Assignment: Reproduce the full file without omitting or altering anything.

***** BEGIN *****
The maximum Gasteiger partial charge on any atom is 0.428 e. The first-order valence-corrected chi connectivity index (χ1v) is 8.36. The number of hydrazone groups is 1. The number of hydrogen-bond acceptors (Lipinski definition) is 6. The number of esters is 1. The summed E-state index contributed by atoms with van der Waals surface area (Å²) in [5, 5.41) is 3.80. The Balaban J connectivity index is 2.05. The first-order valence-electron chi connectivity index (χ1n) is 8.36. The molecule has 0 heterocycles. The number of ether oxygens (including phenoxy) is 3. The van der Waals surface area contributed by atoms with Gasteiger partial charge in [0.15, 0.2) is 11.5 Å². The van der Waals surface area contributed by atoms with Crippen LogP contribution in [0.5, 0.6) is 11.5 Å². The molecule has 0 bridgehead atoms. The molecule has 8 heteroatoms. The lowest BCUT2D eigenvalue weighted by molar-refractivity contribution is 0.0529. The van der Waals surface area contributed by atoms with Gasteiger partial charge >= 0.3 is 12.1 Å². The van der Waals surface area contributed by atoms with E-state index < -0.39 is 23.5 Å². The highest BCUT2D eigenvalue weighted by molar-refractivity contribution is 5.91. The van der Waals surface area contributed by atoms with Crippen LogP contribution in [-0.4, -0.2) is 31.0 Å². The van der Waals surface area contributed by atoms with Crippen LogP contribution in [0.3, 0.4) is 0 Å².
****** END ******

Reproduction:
The maximum Gasteiger partial charge on any atom is 0.428 e. The first-order valence-corrected chi connectivity index (χ1v) is 8.36. The number of hydrazone groups is 1. The number of hydrogen-bond acceptors (Lipinski definition) is 6. The number of esters is 1. The summed E-state index contributed by atoms with van der Waals surface area (Å²) in [5, 5.41) is 3.80. The Balaban J connectivity index is 2.05. The first-order valence-electron chi connectivity index (χ1n) is 8.36. The molecule has 0 heterocycles. The number of ether oxygens (including phenoxy) is 3. The van der Waals surface area contributed by atoms with Gasteiger partial charge in [0.15, 0.2) is 11.5 Å². The van der Waals surface area contributed by atoms with Crippen LogP contribution in [0.5, 0.6) is 11.5 Å². The molecule has 0 bridgehead atoms. The molecule has 8 heteroatoms. The lowest BCUT2D eigenvalue weighted by molar-refractivity contribution is 0.0529. The van der Waals surface area contributed by atoms with Gasteiger partial charge >= 0.3 is 12.1 Å². The van der Waals surface area contributed by atoms with E-state index < -0.39 is 23.5 Å². The highest BCUT2D eigenvalue weighted by molar-refractivity contribution is 5.91. The van der Waals surface area contributed by atoms with Crippen LogP contribution in [-0.4, -0.2) is 31.0 Å². The van der Waals surface area contributed by atoms with Crippen LogP contribution in [0.3, 0.4) is 0 Å².